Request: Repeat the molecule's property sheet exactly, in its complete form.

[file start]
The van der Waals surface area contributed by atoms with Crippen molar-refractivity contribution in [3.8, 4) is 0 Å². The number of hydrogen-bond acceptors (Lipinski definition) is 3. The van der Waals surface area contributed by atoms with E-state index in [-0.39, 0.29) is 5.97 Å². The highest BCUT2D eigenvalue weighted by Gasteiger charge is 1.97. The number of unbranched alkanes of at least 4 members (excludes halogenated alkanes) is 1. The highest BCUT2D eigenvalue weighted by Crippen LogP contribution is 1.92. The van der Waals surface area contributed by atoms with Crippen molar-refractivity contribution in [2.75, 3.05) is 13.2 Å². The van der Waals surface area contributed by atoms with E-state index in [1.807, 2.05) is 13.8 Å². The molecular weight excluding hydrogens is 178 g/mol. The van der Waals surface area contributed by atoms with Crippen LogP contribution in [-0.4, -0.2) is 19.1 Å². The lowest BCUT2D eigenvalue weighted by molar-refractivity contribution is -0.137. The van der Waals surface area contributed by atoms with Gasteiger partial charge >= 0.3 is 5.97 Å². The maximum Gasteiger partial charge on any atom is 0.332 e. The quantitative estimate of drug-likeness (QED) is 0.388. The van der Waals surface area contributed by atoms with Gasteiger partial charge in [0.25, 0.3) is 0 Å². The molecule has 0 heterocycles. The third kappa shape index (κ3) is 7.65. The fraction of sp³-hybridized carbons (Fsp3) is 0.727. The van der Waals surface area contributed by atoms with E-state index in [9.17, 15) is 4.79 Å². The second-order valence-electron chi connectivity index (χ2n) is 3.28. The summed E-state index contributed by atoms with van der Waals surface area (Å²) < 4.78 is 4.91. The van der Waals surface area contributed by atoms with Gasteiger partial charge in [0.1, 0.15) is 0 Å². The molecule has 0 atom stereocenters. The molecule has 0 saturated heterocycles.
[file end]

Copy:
The van der Waals surface area contributed by atoms with Crippen molar-refractivity contribution in [3.8, 4) is 0 Å². The number of hydrogen-bond acceptors (Lipinski definition) is 3. The van der Waals surface area contributed by atoms with E-state index in [-0.39, 0.29) is 5.97 Å². The highest BCUT2D eigenvalue weighted by Gasteiger charge is 1.97. The number of unbranched alkanes of at least 4 members (excludes halogenated alkanes) is 1. The highest BCUT2D eigenvalue weighted by Crippen LogP contribution is 1.92. The van der Waals surface area contributed by atoms with Crippen molar-refractivity contribution in [2.75, 3.05) is 13.2 Å². The van der Waals surface area contributed by atoms with E-state index in [1.807, 2.05) is 13.8 Å². The molecular weight excluding hydrogens is 178 g/mol. The van der Waals surface area contributed by atoms with Crippen LogP contribution in [-0.4, -0.2) is 19.1 Å². The lowest BCUT2D eigenvalue weighted by molar-refractivity contribution is -0.137. The van der Waals surface area contributed by atoms with Gasteiger partial charge >= 0.3 is 5.97 Å². The maximum Gasteiger partial charge on any atom is 0.332 e. The quantitative estimate of drug-likeness (QED) is 0.388. The van der Waals surface area contributed by atoms with Gasteiger partial charge in [0.25, 0.3) is 0 Å². The molecule has 0 heterocycles. The third kappa shape index (κ3) is 7.65. The fraction of sp³-hybridized carbons (Fsp3) is 0.727. The van der Waals surface area contributed by atoms with E-state index in [9.17, 15) is 4.79 Å². The second-order valence-electron chi connectivity index (χ2n) is 3.28. The summed E-state index contributed by atoms with van der Waals surface area (Å²) < 4.78 is 4.91. The van der Waals surface area contributed by atoms with Gasteiger partial charge in [0.1, 0.15) is 0 Å². The molecule has 0 atom stereocenters. The molecule has 0 saturated heterocycles.